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6-11 Making Cookies

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Making Cookies

  Here is a list of equipment that will help you make great cookies.  Check individual recipes before you start.  Make sure you have the required equipment on hand.

Mixing Equipment 

Mixing bowls - You'll need small, medium and large bowls.  They can be made of glass, heavy plastic or stainless steel.

Measuring cups and spoons - Use standard measuring cups and spoons.  For measuring dry ingredients, use dry-measure cups.  For liquids, use Pyrex measuring cups.

Pastry blender - Pastry blenders are used to cut shortening into a flour mixture.  When the shortening is evenly distributed, the mixture should look like coarse crumbs.

Electric mixer - Upright or hand mixers may be used to mix cookie dough, unless the dough is very firm.

Wooden spoons - Use wooden spoons to mix stiff dough and for general mixing.

Cookie-forming Equipment

Rolling pin - Rolling pins are used for rolling our cookie dough.

Pastry cloth and stockinette - Cookie dough sticks less when rolled on a pastry cloth than when rolled directly on a floured counter.  A cloth stockinette fits over the rolling pin and helps keep dough from sticking to the rolling pin.

Cookie cutters - Cookie cutters come in many shapes and sizes.  They should be sharp, with no rough edges.

Cookie press - This is a metal or plastic, tube shaped utensil which forms the dough into different shapes by forcing it out through a variety of patterned disks onto a cookie sheet.

Ruler - A 12-inch ruler is handy for measuring rolled-out dough.  It can also be used to measure the size of cookies and pans, or for cutting bars accurately.

Baking Equipment

Cookie sheets - You'll need at least two, and preferably three cookie sheets. 

Shiny, heavy-gauge aluminum or stainless steel cookie sheets with low sides bake cookies the most evenly.

Nonstick cookie sheets work well if the non-stick finish is not too dark.  If it is very dark, reduce the oven temperature 25 degrees F.

Dark cookies sheets absorb more heat and can cause overbrowning of cookie bottoms.  Oven temperature can be reduced 25 degrees F. to compensate for this.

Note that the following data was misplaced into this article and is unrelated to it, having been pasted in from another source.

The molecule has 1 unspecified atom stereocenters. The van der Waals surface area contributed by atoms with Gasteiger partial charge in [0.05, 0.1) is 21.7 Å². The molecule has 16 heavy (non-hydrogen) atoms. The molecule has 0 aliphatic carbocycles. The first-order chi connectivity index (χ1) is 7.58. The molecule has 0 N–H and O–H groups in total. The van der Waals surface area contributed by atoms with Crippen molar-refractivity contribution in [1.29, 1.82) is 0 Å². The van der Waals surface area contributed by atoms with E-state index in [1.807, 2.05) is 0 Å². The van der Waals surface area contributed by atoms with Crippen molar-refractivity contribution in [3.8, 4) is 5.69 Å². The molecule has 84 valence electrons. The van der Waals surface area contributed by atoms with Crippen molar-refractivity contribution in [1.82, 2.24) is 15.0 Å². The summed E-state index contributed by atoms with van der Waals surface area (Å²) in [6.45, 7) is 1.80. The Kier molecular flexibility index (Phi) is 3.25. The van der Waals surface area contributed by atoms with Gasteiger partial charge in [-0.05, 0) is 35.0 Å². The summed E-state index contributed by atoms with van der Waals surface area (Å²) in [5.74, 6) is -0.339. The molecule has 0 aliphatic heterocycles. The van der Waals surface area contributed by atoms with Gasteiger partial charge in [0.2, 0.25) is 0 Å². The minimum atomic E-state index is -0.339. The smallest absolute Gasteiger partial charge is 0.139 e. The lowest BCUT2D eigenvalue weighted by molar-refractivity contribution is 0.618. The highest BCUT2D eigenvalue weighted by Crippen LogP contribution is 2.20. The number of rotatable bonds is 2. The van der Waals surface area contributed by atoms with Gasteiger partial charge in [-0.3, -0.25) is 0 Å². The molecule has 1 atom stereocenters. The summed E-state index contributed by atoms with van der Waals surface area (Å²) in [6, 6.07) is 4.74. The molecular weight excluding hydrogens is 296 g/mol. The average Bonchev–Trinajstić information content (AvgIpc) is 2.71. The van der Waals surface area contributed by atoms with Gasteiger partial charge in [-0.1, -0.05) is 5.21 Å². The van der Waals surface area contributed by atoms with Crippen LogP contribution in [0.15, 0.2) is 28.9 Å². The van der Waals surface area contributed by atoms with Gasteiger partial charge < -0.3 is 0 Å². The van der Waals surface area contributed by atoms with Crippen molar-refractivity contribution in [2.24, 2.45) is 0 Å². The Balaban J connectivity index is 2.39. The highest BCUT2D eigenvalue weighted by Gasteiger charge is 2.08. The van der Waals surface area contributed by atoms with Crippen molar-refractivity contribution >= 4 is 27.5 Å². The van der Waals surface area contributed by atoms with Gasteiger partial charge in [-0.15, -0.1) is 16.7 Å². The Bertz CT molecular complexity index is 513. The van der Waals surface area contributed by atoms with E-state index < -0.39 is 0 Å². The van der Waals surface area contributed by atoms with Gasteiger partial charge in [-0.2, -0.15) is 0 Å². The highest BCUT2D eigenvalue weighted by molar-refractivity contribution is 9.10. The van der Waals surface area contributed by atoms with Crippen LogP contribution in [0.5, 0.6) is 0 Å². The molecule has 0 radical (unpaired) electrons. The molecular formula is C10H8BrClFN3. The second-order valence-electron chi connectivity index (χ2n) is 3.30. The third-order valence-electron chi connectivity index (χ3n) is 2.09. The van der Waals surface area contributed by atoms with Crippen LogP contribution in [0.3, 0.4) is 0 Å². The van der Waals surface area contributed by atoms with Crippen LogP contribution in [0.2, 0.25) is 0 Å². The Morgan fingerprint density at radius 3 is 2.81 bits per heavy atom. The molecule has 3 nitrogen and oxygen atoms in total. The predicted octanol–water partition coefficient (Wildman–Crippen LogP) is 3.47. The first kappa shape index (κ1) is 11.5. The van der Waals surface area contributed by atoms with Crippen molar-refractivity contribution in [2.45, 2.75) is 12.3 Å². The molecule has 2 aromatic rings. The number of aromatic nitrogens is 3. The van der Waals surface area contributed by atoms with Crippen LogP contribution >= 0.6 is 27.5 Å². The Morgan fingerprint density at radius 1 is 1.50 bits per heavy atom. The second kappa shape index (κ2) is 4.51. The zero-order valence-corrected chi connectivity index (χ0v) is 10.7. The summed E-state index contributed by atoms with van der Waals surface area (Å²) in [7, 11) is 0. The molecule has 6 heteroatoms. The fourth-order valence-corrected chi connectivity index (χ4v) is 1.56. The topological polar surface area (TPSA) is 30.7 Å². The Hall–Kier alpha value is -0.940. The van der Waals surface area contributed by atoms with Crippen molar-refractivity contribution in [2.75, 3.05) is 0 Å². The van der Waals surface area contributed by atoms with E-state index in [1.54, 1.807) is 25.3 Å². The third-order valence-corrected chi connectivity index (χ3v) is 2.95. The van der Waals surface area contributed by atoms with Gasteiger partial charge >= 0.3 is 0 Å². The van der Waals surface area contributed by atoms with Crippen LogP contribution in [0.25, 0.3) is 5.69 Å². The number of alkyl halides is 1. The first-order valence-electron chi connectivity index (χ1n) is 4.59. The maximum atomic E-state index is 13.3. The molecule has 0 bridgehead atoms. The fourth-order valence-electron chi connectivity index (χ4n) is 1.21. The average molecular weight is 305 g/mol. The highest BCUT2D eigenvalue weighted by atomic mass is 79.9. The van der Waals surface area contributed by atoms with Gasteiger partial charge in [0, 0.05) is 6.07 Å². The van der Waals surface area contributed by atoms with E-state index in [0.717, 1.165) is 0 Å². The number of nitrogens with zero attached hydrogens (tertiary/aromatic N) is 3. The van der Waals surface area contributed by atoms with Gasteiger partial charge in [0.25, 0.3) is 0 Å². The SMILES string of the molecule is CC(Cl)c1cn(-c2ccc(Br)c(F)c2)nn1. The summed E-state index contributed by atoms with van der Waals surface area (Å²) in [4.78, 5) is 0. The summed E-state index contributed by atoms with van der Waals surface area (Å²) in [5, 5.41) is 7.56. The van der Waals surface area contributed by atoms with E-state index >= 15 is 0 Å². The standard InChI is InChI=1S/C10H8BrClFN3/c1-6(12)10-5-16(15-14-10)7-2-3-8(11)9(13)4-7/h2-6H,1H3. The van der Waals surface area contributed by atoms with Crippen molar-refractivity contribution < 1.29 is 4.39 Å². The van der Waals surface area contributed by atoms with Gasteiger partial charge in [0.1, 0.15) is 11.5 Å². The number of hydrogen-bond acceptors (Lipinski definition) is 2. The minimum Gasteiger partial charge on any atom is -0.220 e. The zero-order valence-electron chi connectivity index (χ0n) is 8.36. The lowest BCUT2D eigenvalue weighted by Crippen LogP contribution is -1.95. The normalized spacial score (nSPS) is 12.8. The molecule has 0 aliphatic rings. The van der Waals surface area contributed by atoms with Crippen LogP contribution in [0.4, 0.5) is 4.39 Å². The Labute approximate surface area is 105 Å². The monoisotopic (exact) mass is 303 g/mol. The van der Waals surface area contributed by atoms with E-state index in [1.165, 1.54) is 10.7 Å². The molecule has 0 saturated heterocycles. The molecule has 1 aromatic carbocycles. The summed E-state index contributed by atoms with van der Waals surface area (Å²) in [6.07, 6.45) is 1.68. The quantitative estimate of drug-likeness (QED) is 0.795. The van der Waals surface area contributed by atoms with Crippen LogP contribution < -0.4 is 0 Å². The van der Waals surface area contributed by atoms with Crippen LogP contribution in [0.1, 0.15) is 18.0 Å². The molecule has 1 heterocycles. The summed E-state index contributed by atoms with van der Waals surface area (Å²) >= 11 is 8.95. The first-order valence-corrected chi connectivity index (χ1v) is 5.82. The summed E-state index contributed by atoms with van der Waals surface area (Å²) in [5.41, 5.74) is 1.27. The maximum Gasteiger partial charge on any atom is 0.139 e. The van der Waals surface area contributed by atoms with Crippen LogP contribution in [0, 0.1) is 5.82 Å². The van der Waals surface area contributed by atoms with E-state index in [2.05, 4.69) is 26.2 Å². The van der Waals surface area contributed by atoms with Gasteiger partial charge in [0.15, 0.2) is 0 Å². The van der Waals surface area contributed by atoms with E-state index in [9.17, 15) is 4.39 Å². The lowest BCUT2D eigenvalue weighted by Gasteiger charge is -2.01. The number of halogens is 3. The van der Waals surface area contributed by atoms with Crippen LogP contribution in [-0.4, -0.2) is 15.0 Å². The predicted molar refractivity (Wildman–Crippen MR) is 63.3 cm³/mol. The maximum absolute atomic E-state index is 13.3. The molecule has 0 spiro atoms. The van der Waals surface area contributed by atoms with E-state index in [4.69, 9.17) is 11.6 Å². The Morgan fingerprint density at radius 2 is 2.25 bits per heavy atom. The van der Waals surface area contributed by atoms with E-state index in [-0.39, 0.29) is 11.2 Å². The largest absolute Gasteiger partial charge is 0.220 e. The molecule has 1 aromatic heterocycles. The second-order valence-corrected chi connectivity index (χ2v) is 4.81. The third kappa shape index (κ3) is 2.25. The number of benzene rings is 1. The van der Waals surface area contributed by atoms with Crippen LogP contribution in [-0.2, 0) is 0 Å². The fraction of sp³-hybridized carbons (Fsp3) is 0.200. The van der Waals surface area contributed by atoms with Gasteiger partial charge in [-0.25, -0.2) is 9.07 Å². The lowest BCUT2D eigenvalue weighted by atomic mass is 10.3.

Insulated cookie sheets are made from two layers of aluminum separated by a layer of air.  They can prevent cookies from becoming too dark on the bottom, but may increase the baking time.  Some cookie doughs may spread more on these cookie sheets.

Oven thermometer - Hand or stand an oven thermometer in the oven so you can check for accurate oven temperature when you bake your cookies.

Timer - Exact baking time is important when baking cookies.  Always use a timer when you put your cookies in the oven.

Spatulas - Rubber spatulas are used for folding in ingredients and for scraping dough or batter from the sides of the bowl.  A large metal or plastic spatula works well to transfer cookies to and from cookie sheets.

Cooling racks - You'll need at least two large wire cooling racks.  These are necessary to allow even cooling on all side of the cookies.  

 

Answer the questions below

 
An oven thermometer is listed under equipment.
 
A stockinette fits over a pin.
 
Upright or mixers are two kinds of electric mixers used to mix cookie dough.
 
Measuring cups and spoons are listed under equipment.
 
According to this passage, spatulas can be made of rubber, metal or .
 

What type of cookie sheets are made from two layers of aluminum separated by a layer of air?

nonstick cookie sheets

insulated cookie sheets

dark cookie sheets

 
A -inch ruler is handy for measuring rolled-out dough.
 
A pastry is used to cut shortening into a flour mixture.
 
 Use measuring cups and spoons.
 
Cookie dough sticks less when rolled on a cloth than when rolled directly on a floured counter.
 
baking time is important when baking cookies. 
 
The main idea of this passage is

Always use a cookie press when making great cookies.

Don't forget the baking equipment when you make cookies.

This list of equipment will help you make great cookies.

 

 

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